Having known the various risk and possible scenarios of the trading and speculating done by money centre banks, our mind now run through the possible solutions in management that can be used to safeguard and govern funds managed by these financial institution. George Benston contends that financial-service institutions should be regulated. Hence, there is a need of strong regulations to safeguard the funds. Regulations should call for more transparency not only from banks but also from the bank’s customers. An example of this would be the Sarbanes-Oxley Act of 2002 that was established to regulate public accounting firms that audit publicly traded companies (Peter Rose & Sylvia Hudgins, 2008). The Sarbanes-Oxley Act basically calls for more corporate governance which is desperately needed in the industry. However, regulations do not prevent bank failures (S. Scott MacDonald and Timothy W. Koch, 2006). Regulations are unable to eliminate all risks from the entire system and it only serves as a guideline for banking operations which acts as external controls.

Another method to safeguard funds in banks dealing with investment banking activities is to diversify its portfolio of assets. Money center banks need to invest more in government bonds such as the US treasury bonds to diversify its portfolio into a more diversified risks distribution as government bonds are safer than corporate bonds. If the portfolio is well diversified, the funds tend to be less risky. A well diversified portfolio should contain assets that are low or negatively correlated. However, in the world of reality, it is hard to pool such assets into a bank’s portfolio. One way to solve this would be to use international portfolio diversification whereby the money center bank holds internationally issued financial instruments. It is not uncommon for an Asian economic expansion to take place in the midst of a US recession. However holding international portfolios will still subject banks to systematic risk.

Information technology should also be used to strengthen the links of communications in money center banks. Because of the wide span of control and decentralized geographical locations of these gigantic institutions, information technology can play an important role in their management. Information systems like Enterprise Resource Planning (ERP) can solve the problems of outdated and redundant information by collecting data from various departments and storing them in a single central data repository (Kenneth C. Laudon and Jane P. Laudon, 2007). Accurate and real-time information of trading activities can help top management to fully judge their risk positions and enable quick responses should there be any mismanagement of funds.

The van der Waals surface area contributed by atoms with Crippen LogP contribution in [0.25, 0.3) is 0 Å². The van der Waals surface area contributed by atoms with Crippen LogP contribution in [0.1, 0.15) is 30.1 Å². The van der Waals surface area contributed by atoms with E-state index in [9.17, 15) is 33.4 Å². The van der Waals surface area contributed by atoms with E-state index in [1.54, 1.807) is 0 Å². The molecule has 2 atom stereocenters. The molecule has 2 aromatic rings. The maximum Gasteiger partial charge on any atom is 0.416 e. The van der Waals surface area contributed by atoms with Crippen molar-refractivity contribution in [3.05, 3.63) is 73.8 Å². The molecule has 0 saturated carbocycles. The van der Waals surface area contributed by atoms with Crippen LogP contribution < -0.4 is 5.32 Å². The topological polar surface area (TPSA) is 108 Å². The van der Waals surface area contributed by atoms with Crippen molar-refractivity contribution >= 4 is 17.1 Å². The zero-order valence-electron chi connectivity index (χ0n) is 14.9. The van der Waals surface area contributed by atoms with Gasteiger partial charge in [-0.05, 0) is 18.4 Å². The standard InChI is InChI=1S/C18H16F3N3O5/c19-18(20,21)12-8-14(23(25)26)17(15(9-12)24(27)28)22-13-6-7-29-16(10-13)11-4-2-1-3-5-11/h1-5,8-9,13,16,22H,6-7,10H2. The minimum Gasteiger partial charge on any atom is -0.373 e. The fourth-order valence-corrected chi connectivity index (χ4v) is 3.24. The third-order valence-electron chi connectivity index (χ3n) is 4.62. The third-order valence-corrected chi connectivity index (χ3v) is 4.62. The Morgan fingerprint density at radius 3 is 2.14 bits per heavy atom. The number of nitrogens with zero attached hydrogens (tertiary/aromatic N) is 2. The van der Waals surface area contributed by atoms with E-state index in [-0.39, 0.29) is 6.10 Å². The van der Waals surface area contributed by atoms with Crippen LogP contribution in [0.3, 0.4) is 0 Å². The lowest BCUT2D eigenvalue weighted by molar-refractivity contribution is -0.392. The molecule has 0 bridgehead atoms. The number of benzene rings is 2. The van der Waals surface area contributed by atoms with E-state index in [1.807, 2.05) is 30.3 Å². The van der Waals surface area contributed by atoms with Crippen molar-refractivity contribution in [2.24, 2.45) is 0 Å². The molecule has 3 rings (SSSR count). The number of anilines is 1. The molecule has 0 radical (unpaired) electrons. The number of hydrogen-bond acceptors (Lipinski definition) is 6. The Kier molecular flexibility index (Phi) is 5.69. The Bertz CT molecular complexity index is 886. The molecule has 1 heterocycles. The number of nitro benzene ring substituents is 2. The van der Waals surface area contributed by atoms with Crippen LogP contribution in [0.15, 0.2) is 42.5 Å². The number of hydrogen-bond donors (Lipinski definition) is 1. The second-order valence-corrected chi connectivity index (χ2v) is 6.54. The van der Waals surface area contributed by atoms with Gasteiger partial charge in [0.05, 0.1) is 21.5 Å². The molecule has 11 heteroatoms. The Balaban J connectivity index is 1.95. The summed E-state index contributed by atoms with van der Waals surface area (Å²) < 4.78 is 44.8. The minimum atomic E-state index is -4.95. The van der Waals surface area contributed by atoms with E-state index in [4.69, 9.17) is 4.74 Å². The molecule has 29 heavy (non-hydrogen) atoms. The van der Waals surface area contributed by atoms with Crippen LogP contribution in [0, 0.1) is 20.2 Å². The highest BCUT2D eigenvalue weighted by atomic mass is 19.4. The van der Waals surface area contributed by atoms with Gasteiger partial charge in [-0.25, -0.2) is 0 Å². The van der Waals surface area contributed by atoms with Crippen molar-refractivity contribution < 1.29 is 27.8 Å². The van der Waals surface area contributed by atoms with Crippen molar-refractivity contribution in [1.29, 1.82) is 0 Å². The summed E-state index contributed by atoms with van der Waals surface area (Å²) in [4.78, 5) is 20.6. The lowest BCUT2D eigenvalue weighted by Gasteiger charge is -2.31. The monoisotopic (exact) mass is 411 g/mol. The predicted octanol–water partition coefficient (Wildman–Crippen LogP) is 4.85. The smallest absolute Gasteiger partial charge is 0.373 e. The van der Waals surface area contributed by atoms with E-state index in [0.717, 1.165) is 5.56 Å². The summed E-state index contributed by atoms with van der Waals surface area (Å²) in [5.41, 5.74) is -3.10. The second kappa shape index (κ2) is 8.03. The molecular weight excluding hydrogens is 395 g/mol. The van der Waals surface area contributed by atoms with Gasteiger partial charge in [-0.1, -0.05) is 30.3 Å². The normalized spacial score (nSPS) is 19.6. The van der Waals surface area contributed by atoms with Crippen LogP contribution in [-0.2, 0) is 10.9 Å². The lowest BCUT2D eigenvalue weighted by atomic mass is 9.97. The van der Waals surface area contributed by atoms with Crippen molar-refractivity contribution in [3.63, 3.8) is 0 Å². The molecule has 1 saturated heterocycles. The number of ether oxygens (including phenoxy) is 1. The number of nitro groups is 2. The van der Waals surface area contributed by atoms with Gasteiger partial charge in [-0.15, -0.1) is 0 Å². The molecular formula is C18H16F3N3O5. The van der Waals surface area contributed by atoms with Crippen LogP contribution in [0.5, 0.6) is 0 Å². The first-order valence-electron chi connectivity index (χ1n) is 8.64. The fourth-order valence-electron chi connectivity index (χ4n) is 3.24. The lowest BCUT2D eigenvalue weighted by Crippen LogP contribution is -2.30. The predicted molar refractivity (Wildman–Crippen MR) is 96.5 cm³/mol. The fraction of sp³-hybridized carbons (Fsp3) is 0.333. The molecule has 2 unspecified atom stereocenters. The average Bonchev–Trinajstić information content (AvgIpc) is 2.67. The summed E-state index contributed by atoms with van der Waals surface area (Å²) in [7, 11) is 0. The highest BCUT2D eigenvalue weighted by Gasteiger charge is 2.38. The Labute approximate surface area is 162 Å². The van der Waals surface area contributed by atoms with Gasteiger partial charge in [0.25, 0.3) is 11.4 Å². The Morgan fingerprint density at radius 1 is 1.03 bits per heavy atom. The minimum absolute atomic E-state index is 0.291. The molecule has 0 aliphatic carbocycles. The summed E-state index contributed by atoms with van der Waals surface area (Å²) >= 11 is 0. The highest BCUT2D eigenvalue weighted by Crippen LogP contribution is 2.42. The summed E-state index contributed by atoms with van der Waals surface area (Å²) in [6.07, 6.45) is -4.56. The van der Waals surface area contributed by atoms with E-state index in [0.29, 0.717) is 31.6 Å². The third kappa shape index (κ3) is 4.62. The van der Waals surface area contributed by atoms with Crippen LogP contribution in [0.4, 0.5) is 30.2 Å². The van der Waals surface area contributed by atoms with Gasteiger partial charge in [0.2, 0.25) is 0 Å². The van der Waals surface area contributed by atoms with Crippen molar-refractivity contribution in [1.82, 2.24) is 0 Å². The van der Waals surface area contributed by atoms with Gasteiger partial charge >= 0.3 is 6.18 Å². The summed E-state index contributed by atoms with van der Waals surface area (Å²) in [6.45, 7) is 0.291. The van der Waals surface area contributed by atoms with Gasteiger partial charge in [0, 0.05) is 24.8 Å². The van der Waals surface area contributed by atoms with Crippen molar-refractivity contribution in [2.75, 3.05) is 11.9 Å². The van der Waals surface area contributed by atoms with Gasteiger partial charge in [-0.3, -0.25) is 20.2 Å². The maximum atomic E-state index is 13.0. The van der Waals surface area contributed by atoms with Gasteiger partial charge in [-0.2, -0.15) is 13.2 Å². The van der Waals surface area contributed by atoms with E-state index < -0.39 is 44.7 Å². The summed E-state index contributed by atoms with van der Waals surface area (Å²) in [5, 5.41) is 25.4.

Lastly, management incentives should be carefully implemented so as to reduce the seriousness of the conflicts of interest in agency theory. Performance fees, bonuses, and commissions should be judged based on management prudence and performance instead of how much money a certain individual has earned for the company. According to Peter Drucker (2002), top management seems to have carefully looked the other way as long as trading produced profits and until losses becomes so big that they could no longer be hidden, the gambling trader was a hero and is showered with money. This greatly encourages risk taking and must be avoided so as to fulfill the bank’s fiduciary responsibility to their stakeholders.


Richard Dennis, one of the legendary commodity traders of our time once said that 95% of his profits have come from only 5% of his trades (Jack Schwager, 1989). The odds of money center banks in the secondary markets may also seem to be similar to those of the commodity markets. Money center banks should not make trading is major activity and turning ‘trading’ into ‘gambling’. For no matter how clever the gambler, the laws of probability guarantee that he will eventually lose all he has gained, and a good deal more (Peter Drucker, 2002). Instead, the top management of money center banks should closely monitor and screen investment activities and continue to emphasize on risk management.

[iv] A History of Hubris – Adapted from: Business Week, Not So Smart, 3rd September 2007




Junk-bond king Michael Milken of Drexel Burnham Lambert, who champions the high-yield corporate debt market and later pleads guilty to fraud, argues that the higher rates would more than offset any potential risk to the product.